A large part of the reason I left Twitter was a fundamental philosophical difference that I couldn’t reconcile, either for myself or the company. I believe that Twitter as a medium is and should be distinct from Twitter as a business. Put another way, there’s an important difference between lowercase “t” tweeting and uppercase “T” Twitter, just as with democrat and Democrat.
This is not a new sentiment. Others have expressed it for years, in calls for a decentralized Twitter and attempts to build just that. For a time, I dismissed those missives as faxes from the crazy uncle lunatic fringe of the Internet technology community: the standardsistas, the neckbeards, the open sorcerers, the people who believe that all things must be free and open regardless of context. I came to the conclusion on a different path, but I came to it nonetheless.
Some time ago, I circulated a document internally with a straightforward thesis: Twitter needs to decentralize or it will die. Maybe not tomorrow, maybe not even in a decade, but it was (and, I think, remains) my belief that all communications media will inevitably be decentralized, and that all businesses who build walled gardens will eventually see them torn down. Predating Twitter, there were the wars against the centralized IM providers that ultimately yielded Jabber, the breakup of Ma Bell, etc. etc. This isn’t to say that one can’t make quite a staggeringly lot of money with a walled garden or centralized communications utility, and the investment community’s salivation over the prospect of IPOs from LinkedIn, Facebook, and Twitter itself suggests that those companies will probably do quite well with a closed-but-for-our-API approach.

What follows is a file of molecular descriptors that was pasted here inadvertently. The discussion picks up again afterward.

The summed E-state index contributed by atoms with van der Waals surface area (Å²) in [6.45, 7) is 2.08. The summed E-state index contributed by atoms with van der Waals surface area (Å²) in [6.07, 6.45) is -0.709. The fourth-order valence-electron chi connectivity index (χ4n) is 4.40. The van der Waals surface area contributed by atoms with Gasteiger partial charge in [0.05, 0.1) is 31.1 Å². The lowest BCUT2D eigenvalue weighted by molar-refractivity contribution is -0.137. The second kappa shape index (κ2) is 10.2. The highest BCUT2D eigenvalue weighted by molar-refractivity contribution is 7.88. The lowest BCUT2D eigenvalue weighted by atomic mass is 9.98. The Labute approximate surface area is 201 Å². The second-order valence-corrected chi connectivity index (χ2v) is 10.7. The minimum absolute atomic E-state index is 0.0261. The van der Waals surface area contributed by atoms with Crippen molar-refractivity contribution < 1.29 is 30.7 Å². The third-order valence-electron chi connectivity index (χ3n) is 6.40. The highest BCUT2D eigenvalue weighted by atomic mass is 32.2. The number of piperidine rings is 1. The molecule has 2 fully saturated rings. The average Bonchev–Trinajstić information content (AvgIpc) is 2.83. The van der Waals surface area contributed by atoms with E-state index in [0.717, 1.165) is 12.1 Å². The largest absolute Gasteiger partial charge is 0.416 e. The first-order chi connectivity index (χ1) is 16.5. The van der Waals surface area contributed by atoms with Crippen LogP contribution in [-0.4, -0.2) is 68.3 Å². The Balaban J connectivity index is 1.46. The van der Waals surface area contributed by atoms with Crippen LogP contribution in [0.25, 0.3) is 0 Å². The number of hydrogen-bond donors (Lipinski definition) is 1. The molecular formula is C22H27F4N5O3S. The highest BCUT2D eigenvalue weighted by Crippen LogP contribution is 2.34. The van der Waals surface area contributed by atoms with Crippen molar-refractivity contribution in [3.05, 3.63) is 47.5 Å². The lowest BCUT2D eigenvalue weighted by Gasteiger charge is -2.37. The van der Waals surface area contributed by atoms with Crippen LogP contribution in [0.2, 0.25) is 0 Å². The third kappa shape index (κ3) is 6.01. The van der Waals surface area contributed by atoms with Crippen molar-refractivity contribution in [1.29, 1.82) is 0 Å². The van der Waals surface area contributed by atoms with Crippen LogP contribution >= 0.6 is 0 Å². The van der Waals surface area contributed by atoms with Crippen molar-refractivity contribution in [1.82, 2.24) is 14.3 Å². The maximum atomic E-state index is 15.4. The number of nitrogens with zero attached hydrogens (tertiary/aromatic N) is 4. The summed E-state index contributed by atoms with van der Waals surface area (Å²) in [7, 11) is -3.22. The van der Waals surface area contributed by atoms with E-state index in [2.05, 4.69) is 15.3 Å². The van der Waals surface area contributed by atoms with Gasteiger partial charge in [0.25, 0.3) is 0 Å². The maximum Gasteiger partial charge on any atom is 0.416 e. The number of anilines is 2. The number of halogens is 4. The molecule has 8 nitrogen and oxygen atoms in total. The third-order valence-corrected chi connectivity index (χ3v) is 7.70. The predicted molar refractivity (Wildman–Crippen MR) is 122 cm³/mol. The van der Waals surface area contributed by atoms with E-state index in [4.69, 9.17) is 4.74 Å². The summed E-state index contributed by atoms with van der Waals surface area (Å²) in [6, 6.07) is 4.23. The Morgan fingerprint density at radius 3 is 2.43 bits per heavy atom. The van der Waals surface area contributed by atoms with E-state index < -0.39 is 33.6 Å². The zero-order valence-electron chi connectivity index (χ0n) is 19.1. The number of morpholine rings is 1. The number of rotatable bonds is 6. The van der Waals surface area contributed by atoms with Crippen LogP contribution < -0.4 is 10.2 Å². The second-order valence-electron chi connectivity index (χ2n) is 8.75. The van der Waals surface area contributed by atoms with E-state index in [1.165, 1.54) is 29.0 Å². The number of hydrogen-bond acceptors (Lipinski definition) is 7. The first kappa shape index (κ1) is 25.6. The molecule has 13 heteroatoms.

The call for a decentralized Twitter speaks to deeper motives than profit: good engineering and social justice. Done right, a decentralized one-to-many communications mechanism could boast a resilience and efficiency that the current centralized Twitter does not. Decentralization isn’t just a better architecture, it’s an architecture that resists censorship and the corrupting influences of capital and marketing. At the very least, decentralization would make tweeting as fundamental and irrevocable a part of the Internet as email. Now that would be a triumph of humanity.